This section will talk about two topics that form the mathematical and computational underpinnings of much of what we've covered in this book. The goal is to help you frame novel problems in a way that makes theoretical sense and that can realistically be solved with a computer.

Maximum likelihood estimation (MLE) is a very general way to frame a large class of problems in data science:

- You have a probability distribution characterized by some parameters that we'll call
*θ*. In a regular normal distribution, for example,*θ*would consist of just two numbers: the mean and the standard deviation. - You assume that a real-world process is described by a probability distribution from this family, but you do not make any assumptions about
*θ*. - You have a dataset called
*X*that is drawn from the real-world process. - You find the
*θ*that maximizes the probability*P*(*X*|*θ*).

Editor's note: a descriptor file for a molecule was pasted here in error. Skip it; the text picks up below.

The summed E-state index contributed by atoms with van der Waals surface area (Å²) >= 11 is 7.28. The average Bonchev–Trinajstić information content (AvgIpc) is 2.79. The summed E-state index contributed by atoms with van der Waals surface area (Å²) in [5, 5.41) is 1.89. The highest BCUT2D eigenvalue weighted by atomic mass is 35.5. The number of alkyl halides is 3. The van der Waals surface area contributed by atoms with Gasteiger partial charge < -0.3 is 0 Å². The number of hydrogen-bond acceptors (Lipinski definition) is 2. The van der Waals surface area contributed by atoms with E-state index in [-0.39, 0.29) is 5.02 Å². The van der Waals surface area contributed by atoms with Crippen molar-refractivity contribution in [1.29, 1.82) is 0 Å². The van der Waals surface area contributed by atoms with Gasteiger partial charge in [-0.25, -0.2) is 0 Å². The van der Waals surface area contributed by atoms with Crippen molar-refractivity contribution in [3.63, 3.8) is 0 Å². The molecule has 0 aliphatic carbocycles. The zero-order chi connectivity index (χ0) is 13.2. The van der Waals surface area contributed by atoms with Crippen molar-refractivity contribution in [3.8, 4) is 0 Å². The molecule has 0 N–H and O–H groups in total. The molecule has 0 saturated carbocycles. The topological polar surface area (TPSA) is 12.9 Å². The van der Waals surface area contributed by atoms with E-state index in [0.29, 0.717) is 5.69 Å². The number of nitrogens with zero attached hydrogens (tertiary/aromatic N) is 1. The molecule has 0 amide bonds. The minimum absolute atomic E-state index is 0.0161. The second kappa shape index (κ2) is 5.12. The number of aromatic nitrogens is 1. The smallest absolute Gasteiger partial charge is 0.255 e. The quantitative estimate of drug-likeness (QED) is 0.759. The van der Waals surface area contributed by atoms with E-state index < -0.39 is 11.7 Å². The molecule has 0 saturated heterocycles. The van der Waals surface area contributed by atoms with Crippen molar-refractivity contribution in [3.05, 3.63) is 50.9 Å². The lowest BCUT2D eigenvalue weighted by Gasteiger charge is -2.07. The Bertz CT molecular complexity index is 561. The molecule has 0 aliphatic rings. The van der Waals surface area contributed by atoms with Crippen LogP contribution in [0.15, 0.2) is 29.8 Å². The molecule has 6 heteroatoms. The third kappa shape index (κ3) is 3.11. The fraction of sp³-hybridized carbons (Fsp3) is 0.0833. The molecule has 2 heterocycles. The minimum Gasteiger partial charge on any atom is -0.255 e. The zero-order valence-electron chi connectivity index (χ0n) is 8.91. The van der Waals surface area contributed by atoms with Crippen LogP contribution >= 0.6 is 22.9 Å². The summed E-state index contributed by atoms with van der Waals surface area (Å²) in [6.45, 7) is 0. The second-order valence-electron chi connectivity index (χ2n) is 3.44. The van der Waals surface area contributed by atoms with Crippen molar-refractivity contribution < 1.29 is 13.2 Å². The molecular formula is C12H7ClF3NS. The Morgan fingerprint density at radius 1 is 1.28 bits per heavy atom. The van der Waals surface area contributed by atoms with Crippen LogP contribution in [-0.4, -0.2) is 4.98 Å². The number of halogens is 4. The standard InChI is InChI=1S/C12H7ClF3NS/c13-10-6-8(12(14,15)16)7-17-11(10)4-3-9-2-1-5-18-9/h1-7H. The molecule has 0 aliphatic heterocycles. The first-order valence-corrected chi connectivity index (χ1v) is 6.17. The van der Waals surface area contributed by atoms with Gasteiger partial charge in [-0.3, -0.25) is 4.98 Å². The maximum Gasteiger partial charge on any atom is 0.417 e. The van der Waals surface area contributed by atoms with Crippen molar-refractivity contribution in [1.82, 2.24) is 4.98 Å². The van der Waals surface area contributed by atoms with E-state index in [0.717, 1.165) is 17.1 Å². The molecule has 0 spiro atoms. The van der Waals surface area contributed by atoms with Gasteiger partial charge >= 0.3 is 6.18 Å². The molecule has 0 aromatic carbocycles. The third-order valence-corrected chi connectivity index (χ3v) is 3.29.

A large fraction of machine learning classification and regression models all fall under this umbrella. They differ widely in the functional form they assume, but they all assume one at least implicitly. Mathematically, the process of “training the model” really reduces to calculating *θ*.

In MLE problems, we almost always assume that the different data points in *X* are independent of each other. That is, if there are *N* data points, then we assume

In practice, it is often easier to find *θ* that maximizes the log of the probability, rather ...

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